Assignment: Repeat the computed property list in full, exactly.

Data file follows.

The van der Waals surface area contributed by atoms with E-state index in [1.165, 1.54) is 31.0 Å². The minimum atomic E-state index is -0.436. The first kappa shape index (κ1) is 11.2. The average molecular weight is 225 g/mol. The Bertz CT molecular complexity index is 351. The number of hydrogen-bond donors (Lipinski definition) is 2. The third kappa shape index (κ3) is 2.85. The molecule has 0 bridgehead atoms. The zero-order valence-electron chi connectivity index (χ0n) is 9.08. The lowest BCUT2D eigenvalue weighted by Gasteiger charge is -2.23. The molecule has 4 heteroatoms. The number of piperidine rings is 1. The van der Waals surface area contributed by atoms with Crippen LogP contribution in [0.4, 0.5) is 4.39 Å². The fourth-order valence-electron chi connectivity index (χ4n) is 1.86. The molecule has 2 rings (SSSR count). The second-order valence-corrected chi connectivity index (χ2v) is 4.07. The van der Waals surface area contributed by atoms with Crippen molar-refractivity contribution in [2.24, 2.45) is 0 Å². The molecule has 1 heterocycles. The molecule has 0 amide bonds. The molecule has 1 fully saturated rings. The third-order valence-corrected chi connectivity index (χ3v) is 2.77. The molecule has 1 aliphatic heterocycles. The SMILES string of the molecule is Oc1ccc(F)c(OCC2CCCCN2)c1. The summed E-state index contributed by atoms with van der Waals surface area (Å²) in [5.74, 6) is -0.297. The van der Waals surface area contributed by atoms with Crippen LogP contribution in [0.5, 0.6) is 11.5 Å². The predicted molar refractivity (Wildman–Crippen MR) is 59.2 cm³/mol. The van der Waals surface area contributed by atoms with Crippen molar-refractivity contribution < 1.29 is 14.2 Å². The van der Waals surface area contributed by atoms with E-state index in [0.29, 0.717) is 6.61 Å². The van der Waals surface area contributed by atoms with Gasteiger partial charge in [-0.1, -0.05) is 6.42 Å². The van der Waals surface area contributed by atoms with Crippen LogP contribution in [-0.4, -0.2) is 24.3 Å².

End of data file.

The van der Waals surface area contributed by atoms with E-state index in [1.165, 1.54) is 31.0 Å². The minimum atomic E-state index is -0.436. The first kappa shape index (κ1) is 11.2. The average molecular weight is 225 g/mol. The Bertz CT molecular complexity index is 351. The number of hydrogen-bond donors (Lipinski definition) is 2. The third kappa shape index (κ3) is 2.85. The molecule has 0 bridgehead atoms. The zero-order valence-electron chi connectivity index (χ0n) is 9.08. The lowest BCUT2D eigenvalue weighted by Gasteiger charge is -2.23. The molecule has 4 heteroatoms. The number of piperidine rings is 1. The van der Waals surface area contributed by atoms with Crippen LogP contribution in [0.4, 0.5) is 4.39 Å². The fourth-order valence-electron chi connectivity index (χ4n) is 1.86. The molecule has 2 rings (SSSR count). The second-order valence-corrected chi connectivity index (χ2v) is 4.07. The van der Waals surface area contributed by atoms with Crippen molar-refractivity contribution in [2.24, 2.45) is 0 Å². The molecule has 1 heterocycles. The molecule has 0 amide bonds. The molecule has 1 fully saturated rings. The third-order valence-corrected chi connectivity index (χ3v) is 2.77. The molecule has 1 aliphatic heterocycles. The SMILES string of the molecule is Oc1ccc(F)c(OCC2CCCCN2)c1. The summed E-state index contributed by atoms with van der Waals surface area (Å²) in [5.74, 6) is -0.297. The van der Waals surface area contributed by atoms with Crippen LogP contribution in [0.5, 0.6) is 11.5 Å². The predicted molar refractivity (Wildman–Crippen MR) is 59.2 cm³/mol. The van der Waals surface area contributed by atoms with Crippen molar-refractivity contribution < 1.29 is 14.2 Å². The van der Waals surface area contributed by atoms with E-state index in [0.29, 0.717) is 6.61 Å². The van der Waals surface area contributed by atoms with Gasteiger partial charge in [-0.1, -0.05) is 6.42 Å². The van der Waals surface area contributed by atoms with Crippen LogP contribution in [-0.4, -0.2) is 24.3 Å².